To most of the public, the definition of a nonprofit or charity is the one used to describe 501(c)(3) organizations. In other words, organizations that solicit and spend tax-exempt and tax deductible funds "for the public good."
Actually there are several subsections of section 501, and how you file your initial paperwork can substantially change the funding landscape for you.
For some of the differences, check out this chart.
Lately, I have run into several organizations self-described as foundations and approved as 501(c)(4) entities that want to apply for grants from other foundations.
In most cases, I don't quite understand why they chose that subsection to file under, but that's a topic for another post.
If you are wondering "what's the difference, we are still a charity " then you might not understand why foundations reject your grant applications and donors don't support you.
One major difference is that donations to a (c)4 are not tax deductible, and you are legally required to state that fact prominently on all your publications asking for support.
While tax deductibility in and of itself is not the major reason people donate, the lack of that component can lead casual donors to question whether their money will be used for charitable purposes or political lobbying.
As far as major foundation and corporate donors are concerned, the (c)4 can legally only access funds from other charitable organizations under certain well-defined conditions.
That means that (c)4's are far more dependent on developing their donor base one-on-one than their (c)3 counterparts, meaning that grants are usually not part of the fund-raising equation.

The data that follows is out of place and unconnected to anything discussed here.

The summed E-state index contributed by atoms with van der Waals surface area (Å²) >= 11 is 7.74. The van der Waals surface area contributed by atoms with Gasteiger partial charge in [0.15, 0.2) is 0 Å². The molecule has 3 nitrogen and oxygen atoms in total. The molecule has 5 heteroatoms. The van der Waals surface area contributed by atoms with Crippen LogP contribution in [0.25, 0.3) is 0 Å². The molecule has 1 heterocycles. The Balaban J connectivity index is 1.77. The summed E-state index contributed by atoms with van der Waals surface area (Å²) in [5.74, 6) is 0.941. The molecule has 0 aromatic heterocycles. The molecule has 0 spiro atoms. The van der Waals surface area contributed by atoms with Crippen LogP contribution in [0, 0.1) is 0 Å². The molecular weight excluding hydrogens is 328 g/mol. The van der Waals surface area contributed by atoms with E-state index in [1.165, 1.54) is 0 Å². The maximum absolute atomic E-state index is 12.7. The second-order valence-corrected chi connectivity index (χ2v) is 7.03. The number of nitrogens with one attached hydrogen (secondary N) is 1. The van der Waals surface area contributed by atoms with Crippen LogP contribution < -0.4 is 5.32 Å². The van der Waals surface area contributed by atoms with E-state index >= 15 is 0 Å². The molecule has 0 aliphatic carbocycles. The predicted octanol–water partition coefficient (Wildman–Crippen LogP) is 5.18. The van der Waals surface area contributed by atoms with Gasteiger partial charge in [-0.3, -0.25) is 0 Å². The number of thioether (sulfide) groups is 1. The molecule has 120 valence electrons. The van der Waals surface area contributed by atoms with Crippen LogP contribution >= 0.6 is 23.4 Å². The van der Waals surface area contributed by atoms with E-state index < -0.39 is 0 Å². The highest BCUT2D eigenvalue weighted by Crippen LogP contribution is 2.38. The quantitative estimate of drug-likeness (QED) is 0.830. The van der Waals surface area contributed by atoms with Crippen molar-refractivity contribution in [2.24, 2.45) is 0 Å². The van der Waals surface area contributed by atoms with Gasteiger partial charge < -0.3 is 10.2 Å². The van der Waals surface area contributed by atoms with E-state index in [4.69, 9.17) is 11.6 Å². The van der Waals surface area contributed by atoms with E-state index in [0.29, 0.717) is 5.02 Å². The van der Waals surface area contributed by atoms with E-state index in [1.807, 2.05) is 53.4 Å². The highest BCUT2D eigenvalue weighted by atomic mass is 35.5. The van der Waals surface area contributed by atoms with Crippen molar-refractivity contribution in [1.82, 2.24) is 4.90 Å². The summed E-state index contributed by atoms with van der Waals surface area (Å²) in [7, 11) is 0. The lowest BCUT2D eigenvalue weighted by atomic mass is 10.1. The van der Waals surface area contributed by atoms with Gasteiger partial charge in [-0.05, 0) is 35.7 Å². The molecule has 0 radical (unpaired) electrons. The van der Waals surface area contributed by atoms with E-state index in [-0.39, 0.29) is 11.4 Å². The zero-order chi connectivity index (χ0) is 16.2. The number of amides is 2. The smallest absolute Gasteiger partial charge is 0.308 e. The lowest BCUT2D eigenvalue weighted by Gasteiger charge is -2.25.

Fundraising for a (c)4 may involve more donor education to attract individual donors.
Particularly since the flap about the IRS targeting (c)4's for their political activities, donors need to be told why your foundation is problem-centered rather than politically centered, assuming of course that is the case.
Other types of fundraising that are typically more productive are things like black-tie events, one-on-one donor meetings, social media campaigns, website donation capability, direct mail, phone campaigns and email solicitations.
You can combine events with a (c)3, as long as the donations are clearly separated. You can rent an email-list from (c)3's, but it must be rented at fair market value (typically .10 to .40 cents per name).
If your mission and that of a public charity are aligned in some way (for instance a research mission to find a cure for cancer could combine with a public charity seeking funds for respite care for cancer victim caretakers), the (c)3 might welcome your participation.
A major donor cultivation program is essential to access larger lump-sum donations. Just be aware that currently donors are limited to a $13,000 a year limit.
It is absolutely essential that your board participate in fundraising efforts. Even more than usual, (c)4 fundraising is more about who you know than what you know.
Some (c)4's are spin-offs from(c)3's and vice versa. If your organization is having a lot of trouble fundraising, you might want to consider converting to or adding a (c)3, again assuming that your primary mission is not political.